Transfusion Strategies in Pediatric Cardiothoracic Surgery

This study has been completed.
Information provided by:
University of Rochester Identifier:
First received: July 5, 2006
Last updated: February 11, 2010
Last verified: January 2010

July 5, 2006
February 11, 2010
July 2006
September 2009   (final data collection date for primary outcome measure)
  • Mean Arterial Lactate Level [ Time Frame: 48 hours ] [ Designated as safety issue: No ]
  • Peak Arterial Lactate Level [ Time Frame: 48 hours ] [ Designated as safety issue: No ]
Mean arterial lactate level during the 8 hour to 72 hours post-operative period.
Complete list of historical versions of study NCT00350220 on Archive Site
  • Oxygen Utilization During the 8 Hour to 72 Hours Post-operative Period. [ Time Frame: 3 days ] [ Designated as safety issue: No ]
  • Length of Mechanical Ventilation [ Time Frame: 3 days ] [ Designated as safety issue: No ]
  • Length of Oxygen Use [ Time Frame: 3 days ] [ Designated as safety issue: No ]
  • Length of Vasoactive Agent Administration [ Time Frame: 3 days ] [ Designated as safety issue: No ]
  • Volume of Blood Transfused [ Time Frame: 3 days ] [ Designated as safety issue: No ]
  • Mortality Before Hospital Discharge [ Time Frame: 30 days ] [ Designated as safety issue: No ]
  • Oxygen utilization during the 8 hour to 72 hours post-operative period.
  • Length of mechanical ventilation
  • Length of oxygen use
  • Length of vasoactive agent administration
  • Volume of blood transfused
  • Mortality before hospital discharge
Not Provided
Not Provided
Transfusion Strategies in Pediatric Cardiothoracic Surgery
A Prospective, Randomized, Controlled Clinical Trial Comparing Two Transfusion Strategies in Pediatric Patients Undergoing Cavopulmonary Connection.

The purpose of this study is to determine the best red blood cell(hemoglobin) level for infants and children following surgical repair of particular heart defects. These children often receive red blood cell transfusions after surgery, but what the best hemoglobin level is for them remains unknown.

Objective: To compare mean post-operative arterial lactate levels, oxygen utilization, and outcome measures in pediatric patients undergoing cavopulmonary connection managed with two different red blood cell transfusion strategies.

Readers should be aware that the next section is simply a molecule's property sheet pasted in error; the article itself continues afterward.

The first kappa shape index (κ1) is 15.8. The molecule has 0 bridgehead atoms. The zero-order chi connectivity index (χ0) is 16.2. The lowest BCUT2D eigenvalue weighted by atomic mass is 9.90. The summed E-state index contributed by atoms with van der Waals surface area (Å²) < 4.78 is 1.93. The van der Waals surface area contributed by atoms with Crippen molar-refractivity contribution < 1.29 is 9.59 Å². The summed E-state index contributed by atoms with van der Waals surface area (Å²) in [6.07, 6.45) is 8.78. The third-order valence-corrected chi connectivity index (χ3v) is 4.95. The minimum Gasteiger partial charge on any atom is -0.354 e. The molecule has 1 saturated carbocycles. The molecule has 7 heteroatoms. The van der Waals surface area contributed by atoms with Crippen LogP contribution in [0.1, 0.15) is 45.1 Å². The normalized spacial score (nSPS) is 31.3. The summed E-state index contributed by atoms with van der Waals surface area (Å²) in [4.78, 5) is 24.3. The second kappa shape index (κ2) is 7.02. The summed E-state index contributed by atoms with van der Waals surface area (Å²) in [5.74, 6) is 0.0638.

Methods: We propose a prospective, randomized clinical trial of sixty-six pediatric patients with cyanotic, complex congenital cardiac disease undergoing cavopulmonary connection as their operative repair. Thirty-three patients will be randomly assigned to a low Hb strategy of transfusion, in which red cells are transfused if the hemoglobin concentration falls below 9.0 g/dL, and hemoglobin concentrations are maintained about 8.5 g/dL. Thirty-three additional patients will be randomly assigned to the high Hb transfusion strategy, where red cells are transfused if the hemoglobin concentration falls below 13.0 g/dL, and hemoglobin concentrations are maintained about 12.5 g/dL. The primary endpoint will be comparison of mean arterial lactate levels from 8 to 72 hours post-operatively. The secondary endpoints will be oxygen utilization reflected by the arterio-venous oxygen difference (AV-difference) and arterio-cerebral oxygen difference (AC-difference). Measures of oxygen utilization will be derived from arterial oxygen saturation (SaO2), mixed venous oxygen saturation (SvO2), and cerebral oxygen saturation (ScO2) collected at various time points throughout the study. Tertiary outcome measures will be length of mechanical ventilation, length of oxygen use and of vasoactive agent administration, length pediatric cardiac intensive care unit (PCICU) admission, volume of blood transfused, and mortality. Data from each group will be compared using analysis of variance to assess for the presence of a difference between the two transfusion strategies. If a significant difference between the two groups exists, T-tests will be performed to compare data points between each group to assess for a significant difference.